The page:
There are 2 previous trials with similarities to this one. A European trial of 69 babies with perforation, including NEC and SIP babies (Rees CM, et al. Peritoneal drainage or laparotomy for neonatal bowel perforation? A randomized controlled trial. Ann Surg. 2008;248(1):44-51) showed somewhat lower mortality with laparotomy, 33% vs 40%. In that trial over 60% of the babies had NEC confirmed if they had surgery. A previous North American trial of 117 infants (Moss RL, et al. Laparotomy versus peritoneal drainage for necrotizing enterocolitis and perforation. NEJM 2006;354(21):2225-34), was supposedly limited to infants with NEC, but the entry criteria as described in the article would have included SIP “preterm infants (birth weight, <1500 g; gestational age, <34 weeks) with evidence of intestinal perforation, including free intraperitoneal air on an abdominal radiograph (96 infants); stool, bile, or pus found at paracentesis; or clinical evidence of perforation in the joint opinion of the attending surgeon and the neonatologist. This definition included both infants with extensive disease and others with focal perforation”. 60% of their subjects did not have pneumatosis on abdominal x-ray. In that study mortality was 35% in each group.

If I try and put all of this together, it looks to me that infants with perforated NEC should probably be directed, if possible, to immediate laparotomy. There is no advantage to initial drainage, and some evidence of lower mortality, and perhaps better long term neurologic and developmental outcomes, with immediate laparotomy. Also, 7% of the infants may turn out to have another diagnosis, which probably mostly require surgery also.

In infants with probable SIP the question is more difficult, but there doesn’t appear to be a clear advantage to delaying laparotomy, there may be a slightly higher survival with initial drainage, but in the long term outcomes seem rather balanced; with the highly problematic outcome, of uncertain real importance, that a cognitive Bayley composite <85 was a little more frequent after laparotomy than after drainage.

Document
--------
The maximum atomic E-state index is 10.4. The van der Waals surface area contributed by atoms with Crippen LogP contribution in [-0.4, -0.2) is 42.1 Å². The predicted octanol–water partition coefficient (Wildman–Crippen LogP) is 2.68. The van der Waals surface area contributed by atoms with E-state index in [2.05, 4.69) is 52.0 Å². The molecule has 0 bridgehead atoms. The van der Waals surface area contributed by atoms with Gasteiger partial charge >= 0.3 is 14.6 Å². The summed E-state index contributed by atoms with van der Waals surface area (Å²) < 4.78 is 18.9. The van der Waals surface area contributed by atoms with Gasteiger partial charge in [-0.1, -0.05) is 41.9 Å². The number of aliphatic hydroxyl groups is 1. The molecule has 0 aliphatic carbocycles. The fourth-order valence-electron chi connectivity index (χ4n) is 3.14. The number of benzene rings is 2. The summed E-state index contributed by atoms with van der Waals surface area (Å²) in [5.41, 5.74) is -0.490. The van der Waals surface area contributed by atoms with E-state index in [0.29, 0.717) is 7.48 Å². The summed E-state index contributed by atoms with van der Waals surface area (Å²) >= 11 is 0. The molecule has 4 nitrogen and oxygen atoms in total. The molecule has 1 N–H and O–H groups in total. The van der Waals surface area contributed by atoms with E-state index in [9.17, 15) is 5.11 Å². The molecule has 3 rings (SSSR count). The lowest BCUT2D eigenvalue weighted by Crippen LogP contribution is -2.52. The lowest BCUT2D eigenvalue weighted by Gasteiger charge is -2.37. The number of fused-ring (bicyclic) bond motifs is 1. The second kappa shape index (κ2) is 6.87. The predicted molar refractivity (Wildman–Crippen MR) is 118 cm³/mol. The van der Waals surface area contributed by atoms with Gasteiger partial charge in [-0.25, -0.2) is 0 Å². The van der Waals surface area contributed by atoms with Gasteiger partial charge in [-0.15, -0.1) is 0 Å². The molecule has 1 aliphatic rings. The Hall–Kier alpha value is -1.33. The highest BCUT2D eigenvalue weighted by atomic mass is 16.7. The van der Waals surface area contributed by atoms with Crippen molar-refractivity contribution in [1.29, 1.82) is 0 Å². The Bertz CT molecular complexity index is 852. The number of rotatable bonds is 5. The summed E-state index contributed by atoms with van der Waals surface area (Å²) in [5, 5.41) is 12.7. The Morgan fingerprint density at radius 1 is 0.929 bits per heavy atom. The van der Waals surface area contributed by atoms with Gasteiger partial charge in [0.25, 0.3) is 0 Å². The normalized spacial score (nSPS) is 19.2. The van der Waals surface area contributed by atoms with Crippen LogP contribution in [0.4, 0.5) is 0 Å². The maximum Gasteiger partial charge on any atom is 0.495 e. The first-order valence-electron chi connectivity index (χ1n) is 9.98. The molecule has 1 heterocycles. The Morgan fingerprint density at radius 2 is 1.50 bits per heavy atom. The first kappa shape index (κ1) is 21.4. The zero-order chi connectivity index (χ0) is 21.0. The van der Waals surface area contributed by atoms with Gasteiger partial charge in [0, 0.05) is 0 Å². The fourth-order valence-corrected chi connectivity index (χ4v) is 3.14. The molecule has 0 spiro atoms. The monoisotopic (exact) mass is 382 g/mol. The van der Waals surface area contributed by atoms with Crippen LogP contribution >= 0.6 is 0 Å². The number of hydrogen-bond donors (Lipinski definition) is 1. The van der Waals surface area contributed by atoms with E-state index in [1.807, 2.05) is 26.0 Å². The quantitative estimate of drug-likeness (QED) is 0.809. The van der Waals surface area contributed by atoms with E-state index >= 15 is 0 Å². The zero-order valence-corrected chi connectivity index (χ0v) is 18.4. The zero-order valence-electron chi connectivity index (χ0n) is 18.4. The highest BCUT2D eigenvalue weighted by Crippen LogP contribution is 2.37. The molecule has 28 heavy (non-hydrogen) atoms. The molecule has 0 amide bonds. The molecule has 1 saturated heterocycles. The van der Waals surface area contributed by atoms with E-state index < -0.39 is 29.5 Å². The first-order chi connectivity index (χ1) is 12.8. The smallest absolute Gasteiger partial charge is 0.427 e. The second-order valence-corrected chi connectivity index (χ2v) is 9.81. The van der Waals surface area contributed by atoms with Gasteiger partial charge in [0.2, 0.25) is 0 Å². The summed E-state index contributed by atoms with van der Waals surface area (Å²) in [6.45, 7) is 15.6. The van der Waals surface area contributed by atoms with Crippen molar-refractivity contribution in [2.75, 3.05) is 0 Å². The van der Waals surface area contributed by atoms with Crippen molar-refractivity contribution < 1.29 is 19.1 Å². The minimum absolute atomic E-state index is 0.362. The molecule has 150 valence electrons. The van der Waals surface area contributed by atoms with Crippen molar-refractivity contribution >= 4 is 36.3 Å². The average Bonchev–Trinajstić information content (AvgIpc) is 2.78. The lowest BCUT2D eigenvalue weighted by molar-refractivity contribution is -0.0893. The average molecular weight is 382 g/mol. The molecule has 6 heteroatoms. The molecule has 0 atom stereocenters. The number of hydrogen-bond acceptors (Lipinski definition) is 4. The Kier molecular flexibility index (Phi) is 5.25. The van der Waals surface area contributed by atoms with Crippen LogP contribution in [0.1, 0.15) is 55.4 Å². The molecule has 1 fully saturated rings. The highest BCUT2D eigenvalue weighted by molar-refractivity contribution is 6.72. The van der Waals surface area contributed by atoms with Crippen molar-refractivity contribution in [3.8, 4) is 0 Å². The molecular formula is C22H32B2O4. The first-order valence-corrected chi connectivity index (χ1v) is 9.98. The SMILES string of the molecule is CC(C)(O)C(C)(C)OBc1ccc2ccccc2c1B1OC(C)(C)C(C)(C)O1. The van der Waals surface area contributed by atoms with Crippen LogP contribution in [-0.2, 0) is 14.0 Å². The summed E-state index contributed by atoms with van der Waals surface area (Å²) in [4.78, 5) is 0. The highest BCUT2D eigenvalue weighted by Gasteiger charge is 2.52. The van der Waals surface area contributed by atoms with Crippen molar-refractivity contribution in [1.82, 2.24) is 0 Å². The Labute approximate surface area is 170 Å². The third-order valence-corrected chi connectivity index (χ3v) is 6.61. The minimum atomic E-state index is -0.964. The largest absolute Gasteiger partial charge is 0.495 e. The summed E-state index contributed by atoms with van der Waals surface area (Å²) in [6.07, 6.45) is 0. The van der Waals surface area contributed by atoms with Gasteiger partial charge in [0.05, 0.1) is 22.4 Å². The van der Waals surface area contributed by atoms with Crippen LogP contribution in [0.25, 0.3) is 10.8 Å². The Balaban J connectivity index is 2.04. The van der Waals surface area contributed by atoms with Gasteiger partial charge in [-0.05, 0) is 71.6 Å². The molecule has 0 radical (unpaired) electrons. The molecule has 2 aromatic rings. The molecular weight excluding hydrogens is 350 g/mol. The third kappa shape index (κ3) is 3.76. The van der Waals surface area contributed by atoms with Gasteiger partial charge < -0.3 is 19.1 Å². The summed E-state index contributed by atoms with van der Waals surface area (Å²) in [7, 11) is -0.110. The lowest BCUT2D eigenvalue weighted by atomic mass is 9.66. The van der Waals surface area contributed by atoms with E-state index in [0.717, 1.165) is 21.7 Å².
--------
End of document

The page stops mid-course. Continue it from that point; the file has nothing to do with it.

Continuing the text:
Makes me wonder, yet again, how we got to the point where a Bayley cognitive composite of 86 is fine, but a Bayley cognitive composite score of 84 is a disaster, an impairment, equivalent to death! Dichotomizing human development into normal and subnormal is an affront to me, and I think to most of those who actually do follow up.

This review points out a number of problems with NEC research, one is the lack of good definitions. A recent publication by Janet Berrington and Nick Embleton (Berrington J, Embleton ND. Discriminating necrotising enterocolitis and focal intestinal perforation. Arch Dis Child Fetal Neonatal Ed. 2021) has illustrated some of the difficulties: reviewing a large cohort, many cases that had been classified as NEC were found after extensive review to more likely be SIP. Some of the babies satisfied published diagnostic criteria for one disease, but after review, including surgical histopathology, they had the other. I am rather sceptical in general about the usefulness of many published biomarkers, which often seem to be a way of increasing numbers of publications rather than helping clinical practice, but here is one situation where a good discriminating biomarker might really help to differentiate these conditions, and also point, perhaps to other diagnoses. This study shows clearly, yet again, that CRP is of no use (not always being elevated with either diagnosis), and most of the articles that I have looked at don’t seem to have tried to differentiate NEC and SIP using their biomarker.

Surgical NEC has a very high mortality in all of these studies, and the mortality of SIP is not negligible. Neurological impairments and developmental delay are frequent with surgical NEC, medical NEC, and probably following SIP also. The fight to reduce these diseases has to intensify, we have made relatively little progress in recent years. Mother’s milk, and donated human milk when mother’s milk is not available are interventions that reduce NEC compared to formula feeding, but we have known that for years. Finding ways to normalise the intestinal microbiome are are potential part of the solution, but administration of current probiotics is only partly successful, both in normalising the microbiome and in reducing NEC. Avoiding antibiotics whenever you can, and having a feeding protocol are both helpful, but neither can eliminate NEC, and probably have no impact on SIP.

I have seen too many babies die of NEC in my career, I sincerely hope that, during the careers of my trainees, we will be able to stop these scourges.

About Keith Barrington

I am a neonatologist and clinical researcher at Sainte Justine University Health Center in Montréal